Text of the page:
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Why Indians need to see more of the country they live in

The Travel and Tourism Competitiveness Report 2017 ranks India 40th out of 136 countries. Its air transport (32nd) is rated good and the one on the ground (29th) is reasonable too. The country also scores high on natural and cultural resources (9th).

Indian Prime Minister Narendra Modi may not have nudged we Indians into travelling more often in India than we do abroad but he surely has invited attention and it’s a good enough Independence Day intervention from the man who is master in making you reflect.

Modi wants us to make at least 15 travels within India by 2022 when India would be a young 75. Figures of 2016 show Indians already travel more within (1613 million) than they do abroad (21 million) but that’s a coarse understanding. We all know we spend five times more abroad than we do while travelling within. There is a kick when you pack your bags for Sweden than when you do it for Sarnath. You feel equal, if not superior, within your family, friends and neighbours.

All of us who travel abroad screw up their noses at hotels, transport, infrastructure, squalor and surging humanity which surrounds our own popular tourist destinations—all this of course without visiting much of India!  Yet, they are right. Just imagine our religious (Mathura, Vrindavan, Tirupati, Vaishno Devi), scenic (Ooty, Shimla, Mussoorie) or Hilly terrains (Manali, Darjeeling) and a Bangkok or Kuala Lumpur begin to make much better sense. That surely is a much better value for your rupee.

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Yet, think.

India is a country which has all but Himalayas bound by the Arabian Sea, Bay of Bengal and the Indian Ocean. Amazing rivers (Ganga, Yamuna, Brahmaputra, Indus) are its rich veins. Incredible waterfalls dot our interiors. Wildlife like rarely elsewhere; deserts as daunting as Thar; forests as dense as Sunderban or Gir; caves carved like ones in Ajanta or Ellora; temples like Rameshwaram and Khajuraho which knock your breath out; forts like ones in Agra, Jaipur or Mysore; lakes in Nainital or Ooty; hill stations like Coorg and Shimla; snow-capped peaks which can soar young to do adventure as they do to meditate or brood over the profound for the elderly.

Come on, no less than 37 venues are World Heritage Sites authenticated by UNESCO in 2017.  These are parts of India’s rich cultural, historical and religious heritage.

Modi concedes India needs better infrastructure for its tourist destinations. And his solution offered makes so much sense. More footfalls would bring more investment, and better infrastructure would usher in more jobs for our young and restless. Technology would make inroads at so many levels. The administration would’ve much more funds to police as well as to beautify the location. Theatre and dance; artistes and artisans; local culinary and skills all get a fillip.

And if you think India is lightweight on matters of tourism think again. The World Travel and Tourism Council tabulated that tourism generated Rs 16.91 lakh crore (US$240 billion) or 9.2% of India’s GDP in 2018 and supported 32.673 million jobs, 8.1% of its total employment. The forecast is of 6.9% annual growth rate to Rs. 32.05 lakh crore (the US $460 billion) by 2028 (9.9% of GDP). And we are not even talking of medical tourism which is already worth the US $3 billion in 205. By next year, it’s expected to be worth the US $7-8 billion.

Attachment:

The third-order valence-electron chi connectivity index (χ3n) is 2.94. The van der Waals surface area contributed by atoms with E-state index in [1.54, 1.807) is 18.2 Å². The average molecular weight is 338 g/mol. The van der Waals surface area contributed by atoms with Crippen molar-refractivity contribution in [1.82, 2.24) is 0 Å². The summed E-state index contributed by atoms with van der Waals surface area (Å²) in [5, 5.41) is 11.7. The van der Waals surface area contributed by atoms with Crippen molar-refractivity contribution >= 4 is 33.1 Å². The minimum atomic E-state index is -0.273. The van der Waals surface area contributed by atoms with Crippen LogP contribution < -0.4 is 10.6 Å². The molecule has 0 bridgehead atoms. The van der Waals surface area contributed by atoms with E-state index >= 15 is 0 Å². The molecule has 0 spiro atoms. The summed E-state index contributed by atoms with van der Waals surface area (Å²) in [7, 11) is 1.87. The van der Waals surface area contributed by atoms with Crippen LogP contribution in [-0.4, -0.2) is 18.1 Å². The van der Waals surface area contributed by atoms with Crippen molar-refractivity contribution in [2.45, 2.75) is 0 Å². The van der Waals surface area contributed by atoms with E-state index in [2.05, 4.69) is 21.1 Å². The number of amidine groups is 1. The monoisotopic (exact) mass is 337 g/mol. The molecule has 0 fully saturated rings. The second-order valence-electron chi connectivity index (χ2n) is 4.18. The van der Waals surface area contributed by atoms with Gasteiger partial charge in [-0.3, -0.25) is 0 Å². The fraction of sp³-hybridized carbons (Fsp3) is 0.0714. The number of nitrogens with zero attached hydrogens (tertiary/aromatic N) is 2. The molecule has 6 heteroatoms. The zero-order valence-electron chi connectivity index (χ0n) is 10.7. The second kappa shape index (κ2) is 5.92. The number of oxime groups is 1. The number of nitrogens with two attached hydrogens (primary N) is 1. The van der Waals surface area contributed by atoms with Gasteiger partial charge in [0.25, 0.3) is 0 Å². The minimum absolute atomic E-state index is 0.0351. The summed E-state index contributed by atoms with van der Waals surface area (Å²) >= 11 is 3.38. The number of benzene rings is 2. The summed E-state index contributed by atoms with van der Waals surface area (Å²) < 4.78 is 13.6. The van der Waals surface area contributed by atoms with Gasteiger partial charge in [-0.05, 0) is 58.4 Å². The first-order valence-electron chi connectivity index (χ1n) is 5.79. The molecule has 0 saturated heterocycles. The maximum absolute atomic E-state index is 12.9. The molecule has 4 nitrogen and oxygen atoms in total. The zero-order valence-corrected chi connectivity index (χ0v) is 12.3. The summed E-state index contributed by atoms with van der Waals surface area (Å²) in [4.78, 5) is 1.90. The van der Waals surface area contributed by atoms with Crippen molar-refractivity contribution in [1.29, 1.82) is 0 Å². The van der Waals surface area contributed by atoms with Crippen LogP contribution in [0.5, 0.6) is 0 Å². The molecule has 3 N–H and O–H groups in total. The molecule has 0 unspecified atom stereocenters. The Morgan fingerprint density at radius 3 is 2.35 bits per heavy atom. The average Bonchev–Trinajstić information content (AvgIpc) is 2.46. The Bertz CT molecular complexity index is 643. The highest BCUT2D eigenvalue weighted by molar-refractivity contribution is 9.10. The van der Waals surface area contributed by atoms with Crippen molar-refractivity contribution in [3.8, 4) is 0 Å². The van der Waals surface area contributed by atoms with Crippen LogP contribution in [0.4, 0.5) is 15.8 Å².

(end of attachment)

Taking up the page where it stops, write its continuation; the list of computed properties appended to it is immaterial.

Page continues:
While reflecting on India and its inbound travellers, Tamil Nadu is the most visited state. Just reflect on the names of Kanyakumari, Rameshwaram, Ooty and Kodaikanal and you would know why. Interestingly, Uttar Pradesh is the second most visited of all Indian states by domestic travellers. Be it religious sacredness of Mathura or Varanasi; Prayag or Sarnath; Ayodhya or Vrindavan, forts of Agra; the regal nawab heritage of Lucknow, UP is far richer than is given credit for.

Most southern states are in India’s top 10 tourist destinations but for Kerala which is surprising given God’s Own Country has Alleppey and Munnar to boast of, among others. Rajasthan, surprisingly, is on number 10 for it just doesn’t alone have magnificent forts but also Pushkar and much-revered shrines. And we haven’t come to talking of Goa, Andaman, Leh, Puri, Amristar, Bodhgaya and Shirdi.

And as Modi said, ever wondered on the magnificence of North East? Cherrapunjee, most won’t know, is in Meghalaya after all.

The Travel and Tourism Competitiveness Report 2017 ranks India 40th out of 136 countries. Its air transport (32nd) is rated good and the one on the ground (29th) is reasonable too. The country also scores high on natural and cultural resources (9th).

But let’s be grounded for the moment. Just think of the benefit domestic travel would do to bring different cultures, languages, food and customs closer within our own contours. It would improve brotherhood and remove alien-ness. Besides, as Modi said, we would only be deepening our roots in this sacred land. Generation next too would retain the bond.

“Mitti, paani, hawaon se nayi urja prapt karein (Gain new energy from the earth, water and winds of this land)” was the exhortation Modi made from the ramparts of Red Fort in the Capital on the Independence Day on Thursday. If all of us do it, we would be enriching both us and the country we live in.

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